Beware of fake charity scams relating to hurricane assistance
Beware of fake charity scams relating to hurricane assistanceComment October 30, 2017 by IRS
While there’s been an enormous wave of support across the country for the victims of hurricanes, you should be aware of criminals who take advantage of this generosity by impersonating charities to get money or private information. Such fraudulent schemes may involve contact by telephone, social media, email or in-person solicitations.
Criminals often send emails that steer people to bogus websites that appear to be affiliated with legitimate charitable causes. These sites frequently look like the sites of legitimate charities or use names similar to that charity. The fraudulent websites may even claim to be affiliated with legitimate charities to persuade people to send money or provide personal financial information that can be used to steal identities or financial resources.
You can avoid these scam artists by following these tips:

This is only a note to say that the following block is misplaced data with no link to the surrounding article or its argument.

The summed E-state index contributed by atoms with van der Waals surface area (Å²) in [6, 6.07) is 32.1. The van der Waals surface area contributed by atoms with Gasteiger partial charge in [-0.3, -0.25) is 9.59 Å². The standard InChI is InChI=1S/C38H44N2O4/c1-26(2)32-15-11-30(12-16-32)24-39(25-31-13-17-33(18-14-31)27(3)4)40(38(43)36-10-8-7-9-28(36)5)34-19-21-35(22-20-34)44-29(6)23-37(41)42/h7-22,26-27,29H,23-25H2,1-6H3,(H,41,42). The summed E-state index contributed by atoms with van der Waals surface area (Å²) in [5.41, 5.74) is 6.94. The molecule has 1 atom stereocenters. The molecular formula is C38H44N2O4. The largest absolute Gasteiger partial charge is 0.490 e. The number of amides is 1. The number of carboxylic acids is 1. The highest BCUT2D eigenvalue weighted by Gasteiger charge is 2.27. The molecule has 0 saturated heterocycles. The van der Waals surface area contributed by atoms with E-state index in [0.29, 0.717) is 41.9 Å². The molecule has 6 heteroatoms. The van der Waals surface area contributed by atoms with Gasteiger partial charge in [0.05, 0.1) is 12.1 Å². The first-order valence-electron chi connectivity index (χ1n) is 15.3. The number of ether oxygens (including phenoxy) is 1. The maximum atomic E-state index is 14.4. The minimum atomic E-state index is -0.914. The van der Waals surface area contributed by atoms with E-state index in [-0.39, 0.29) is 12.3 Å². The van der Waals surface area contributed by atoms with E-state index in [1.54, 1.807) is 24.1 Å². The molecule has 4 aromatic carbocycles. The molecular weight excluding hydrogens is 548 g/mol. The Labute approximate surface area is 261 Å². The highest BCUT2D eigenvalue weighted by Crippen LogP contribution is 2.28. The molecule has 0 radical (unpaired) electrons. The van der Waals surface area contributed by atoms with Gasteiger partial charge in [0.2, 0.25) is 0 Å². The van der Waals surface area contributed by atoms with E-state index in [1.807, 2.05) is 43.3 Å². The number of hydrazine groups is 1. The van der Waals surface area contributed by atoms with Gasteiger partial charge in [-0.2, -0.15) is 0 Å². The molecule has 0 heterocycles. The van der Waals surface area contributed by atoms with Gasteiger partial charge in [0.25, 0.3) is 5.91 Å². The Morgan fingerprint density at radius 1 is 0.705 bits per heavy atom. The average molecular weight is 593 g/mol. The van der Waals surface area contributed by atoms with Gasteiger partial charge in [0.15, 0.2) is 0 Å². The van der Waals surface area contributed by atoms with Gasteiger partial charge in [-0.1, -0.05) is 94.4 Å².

- Only donate to recognized charities.
- Be wary of charities with names that are similar to familiar or nationally known organizations. Some phony charities use names or websites that sound or look like those of respected, legitimate charities. The IRS website at IRS.gov has a search feature, Exempt Organizations Select Check, where you can find qualified charities; donations to these charities may be tax-deductible.
- Don’t give out personal financial information, such as Social Security numbers or credit card and bank account numbers and passwords, to anyone who solicits a contribution. Scam artists may use this information to steal your identity and money.
- Never give or send cash. For security and tax record purposes, contribute by check or credit card or another way that provides documentation of the donation.
- Consult IRS Publication 526, Charitable Contributions, available on IRS.gov. This free booklet describes the tax rules that apply to making legitimate tax-deductible donations. Among other things, it also provides complete details on what records to keep.
If you suspect you’ve received a fraudulent email, visit IRS.gov and search for the keywords “Report Phishing.”
You can find more information about tax scams and schemes at IRS.gov using the keywords “scams and schemes.”
You can also find details about available relief on the disaster relief page.